Vicki Lowing is known as the Croc Lady.

For more than 20 years, the wildlife educator has kept crocodiles as pets – she lives with five of them in her suburban Rockbank home.

Three of the reptiles moved with her from New South Wales about a decade ago, but her float – the name for a group of crocs – has grown to include two babies.

Her unconventional lifestyle picked up widespread attention in recent weeks when she featured in a short video documentary that went viral with more than two million views online.

Ms Lowings has dedicated her life to caring for her animals, which include 12 year-old saltwater crocodile Jilfia, or “Jilly”, who has grown to 2.6 metres and lives in a bungalow at the back of the Rockbank property.

She also owns two fresh water crocs that live indoors – Johnie, a 22-year-old female and 11-year-old male Fovian – with their two babies, JJ and FJ, named after their parents.

“As a kid I always wanted one and in 1979, when I was 22, I got my first one,” Ms Lowings said. “Nothing was known about crocodiles when I first got one … the crocs have taught me more than any book would.”

Community members are so intrigued with her pets, they’ve helped to raise nearly $3000 through an online crowdfunding campaign to help Ms Lowing build an enclosure in her backyard.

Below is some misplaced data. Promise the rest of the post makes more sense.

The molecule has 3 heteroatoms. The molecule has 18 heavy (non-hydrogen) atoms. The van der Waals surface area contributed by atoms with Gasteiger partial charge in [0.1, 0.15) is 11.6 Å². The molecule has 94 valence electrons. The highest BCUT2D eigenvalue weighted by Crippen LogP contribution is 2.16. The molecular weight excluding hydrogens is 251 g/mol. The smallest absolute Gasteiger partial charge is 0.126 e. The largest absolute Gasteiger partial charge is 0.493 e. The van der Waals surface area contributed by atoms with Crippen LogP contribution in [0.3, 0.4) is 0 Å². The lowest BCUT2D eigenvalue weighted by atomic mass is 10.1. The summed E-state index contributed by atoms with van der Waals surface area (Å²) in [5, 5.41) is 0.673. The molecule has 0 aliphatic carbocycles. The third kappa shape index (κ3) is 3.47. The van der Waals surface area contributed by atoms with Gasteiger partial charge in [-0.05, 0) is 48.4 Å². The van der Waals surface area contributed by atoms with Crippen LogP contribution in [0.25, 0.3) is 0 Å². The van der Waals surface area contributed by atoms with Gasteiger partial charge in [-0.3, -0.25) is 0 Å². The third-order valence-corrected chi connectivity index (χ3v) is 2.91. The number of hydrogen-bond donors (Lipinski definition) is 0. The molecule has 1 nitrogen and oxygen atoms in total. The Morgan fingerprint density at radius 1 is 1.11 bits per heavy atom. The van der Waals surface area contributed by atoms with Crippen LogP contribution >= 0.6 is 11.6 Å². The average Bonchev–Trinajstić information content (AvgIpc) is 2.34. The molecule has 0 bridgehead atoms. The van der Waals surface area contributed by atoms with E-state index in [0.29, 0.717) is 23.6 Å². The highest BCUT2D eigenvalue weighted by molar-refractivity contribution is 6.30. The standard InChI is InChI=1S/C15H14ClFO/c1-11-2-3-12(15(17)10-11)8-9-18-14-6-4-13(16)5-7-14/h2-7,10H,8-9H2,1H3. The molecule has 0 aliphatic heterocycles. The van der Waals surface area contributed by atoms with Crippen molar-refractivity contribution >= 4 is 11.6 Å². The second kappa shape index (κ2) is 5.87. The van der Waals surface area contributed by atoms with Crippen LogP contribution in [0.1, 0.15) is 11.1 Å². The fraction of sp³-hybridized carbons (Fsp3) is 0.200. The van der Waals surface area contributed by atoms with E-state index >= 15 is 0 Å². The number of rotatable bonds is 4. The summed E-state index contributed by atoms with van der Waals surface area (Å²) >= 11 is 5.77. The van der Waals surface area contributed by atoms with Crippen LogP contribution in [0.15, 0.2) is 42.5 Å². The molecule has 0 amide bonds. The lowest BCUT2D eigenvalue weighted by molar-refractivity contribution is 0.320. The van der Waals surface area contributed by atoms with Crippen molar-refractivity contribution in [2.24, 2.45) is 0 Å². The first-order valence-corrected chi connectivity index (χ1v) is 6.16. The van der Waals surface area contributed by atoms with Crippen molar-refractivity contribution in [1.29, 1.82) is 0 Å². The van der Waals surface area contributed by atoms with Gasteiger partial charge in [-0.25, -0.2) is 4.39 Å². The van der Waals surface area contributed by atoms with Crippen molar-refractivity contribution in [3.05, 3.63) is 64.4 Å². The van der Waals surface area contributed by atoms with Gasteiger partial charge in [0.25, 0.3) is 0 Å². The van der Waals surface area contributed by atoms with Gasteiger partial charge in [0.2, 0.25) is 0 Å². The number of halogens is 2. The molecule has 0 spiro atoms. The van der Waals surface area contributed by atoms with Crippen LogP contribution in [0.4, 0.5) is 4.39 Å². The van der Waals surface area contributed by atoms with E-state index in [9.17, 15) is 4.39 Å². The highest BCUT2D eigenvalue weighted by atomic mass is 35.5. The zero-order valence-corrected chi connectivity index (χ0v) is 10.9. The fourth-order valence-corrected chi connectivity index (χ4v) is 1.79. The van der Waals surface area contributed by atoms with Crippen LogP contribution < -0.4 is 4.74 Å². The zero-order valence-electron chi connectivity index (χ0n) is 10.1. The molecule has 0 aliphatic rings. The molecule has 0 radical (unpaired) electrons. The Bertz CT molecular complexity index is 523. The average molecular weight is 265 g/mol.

Saltwater crocodile Jilfia. Picture Shawn Smits.

She said her goal was to dispel crocodile myths.

“It’s said that they only eat rotten meat – that’s not true,” Ms Lowings said.

“They are very sensitive animals, they’re very intelligent and they have emotions.

“They are very much misunderstood because they are portrayed as instinctive killers.

“Like any animal in the wild, they kill to eat … but there is also another side to them that I’ve seen. If given the right stimulation, they’re an entirely different animal.”

The high-maintenance pets live on a diet of whole fish, chicken, rats and mice, she said.

“Mine are a bit spoilt because they don’t like feathers and fur, so Jilly will sometimes get chicken wings, which I supplement with vitamins and minerals,” she said.

Despite her love for the creatures,
Ms Lowing warns others to be cautious.

“A lot more people are keeping crocodiles as pets in Victoria now, which I don’t really condone,” she said.

“They are a specialist animal. I have all the necessary permits and licences for them.

“People think I’m crazy because I have a salty, but people own horses that can kick you and seriously hurt you.

“You have to know the animal and how to handle them.”